Department of Agriculture – Ireland – Bord na gCon Review
18 November 2013
This is a submission from the Greyhound Rescue Association of Ireland (GRAI), an active stakeholder concerned with the activities of Bord na gCon/Irish Greyhound Board (IGB), and the consequences for racing greyhounds once they are unwanted and considered “wastage”. This association was formed in 2010 and consists of 20 Member rescues, several of whom have been individually rescuing Irish greyhounds for twenty years and more. Among us, we have found homes for literally thousands of greyhounds over the years and will continue to do so. As an association, we work directly at the ‘coalface’ of the least attractive and indeed least impressive aspect of the IGB.
Although GRAI understands that the IGB’s ultimate aim is profit, the IGB should understand that its very dependence on a live animal demands the welfare of greyhounds should be publicly paramount, and any suffering in the name of profit should never be openly tolerated nor quietly condoned. When the IGB does not take the welfare of its greyhounds seriously, and swiftly, visibly enforce both its own Code of Practice and IGB rules as well as the Greyhound Welfare Act, they reveal a callous disregard for greyhound welfare and become increasingly ostracised by the paying public. It is overly simplistic for the IGB to solely attribute the downturn in stadia attendance to the flagging economy.
Our members are painfully aware of the extremely poor conditions that many discarded and unwanted greyhounds are found in. Since its foundation, GRAI and its members have been gathering and documenting incidents of cruelty, and yet the IGB has not acted on reported cases.
With this in mind, GRAI also holds the belief that there must be absolute accountability and transparency around greyhound welfare, and that more can and should be done to enforce the Greyhound Welfare Act. There is a modest estimate of 18,000+ greyhounds bred in Ireland annually, yet many do not end up on Irish tracks, and we have great concern for them. The registration system in place should be able to provide an exact number of greyhounds bred and the number of greyhounds accountably and humanely destroyed. There is no reason why the IGB, annually in receipt of government subsidy, should be an exception from other public bodies and not be held accountable. At the very least, a cap needs to be set on the number of matings allowed annually.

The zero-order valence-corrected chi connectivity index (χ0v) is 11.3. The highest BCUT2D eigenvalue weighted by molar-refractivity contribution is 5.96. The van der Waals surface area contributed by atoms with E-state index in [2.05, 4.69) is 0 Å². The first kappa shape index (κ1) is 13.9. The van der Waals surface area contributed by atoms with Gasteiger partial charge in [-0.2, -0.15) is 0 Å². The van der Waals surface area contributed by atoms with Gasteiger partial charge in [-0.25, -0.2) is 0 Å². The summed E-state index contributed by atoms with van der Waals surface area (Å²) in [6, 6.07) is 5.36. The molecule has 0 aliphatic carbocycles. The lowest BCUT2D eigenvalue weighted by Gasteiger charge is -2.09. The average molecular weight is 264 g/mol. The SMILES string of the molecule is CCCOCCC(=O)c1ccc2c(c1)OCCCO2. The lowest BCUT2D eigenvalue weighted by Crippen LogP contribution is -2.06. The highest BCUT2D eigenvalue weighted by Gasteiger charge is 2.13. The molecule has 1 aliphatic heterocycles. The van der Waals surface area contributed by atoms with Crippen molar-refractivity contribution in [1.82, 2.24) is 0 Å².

One additional pressing welfare matter that has been publicly discussed is the IGB intention to establish Bookmakers Afternoon Greyhound Services (BAGS) racing here in Ireland as a possible way of generating more income for the IGB itself and stadia owners. This will only further deteriorate the welfare situation, as it is well known in the UK that BAGS greyhounds are constantly in training, being trialed two or three times a week and over-raced regularly, having very little time to rest and recover; this is due to the nature of BAGS racing, as when the greyhounds are raced they generate money no matter if they win or lose. It is well known among greyhound rescue programmes in the UK that BAGS greyhounds are generally the ones found in the most deplorable condition. By establishing BAGS racing here, the IGB is adding to the overall greyhound welfare problem, not addressing it.
Please feel free to contact us with any further questions you might have. We are very willing to cooperate with the Department of Agriculture in promoting greyhound welfare in Ireland. Although the IGB does have a welfare officer, it is our impression that the IGB leadership has little genuine interest in greyhound welfare.
GRAI Welfare Officer
GRAI website: grai.ie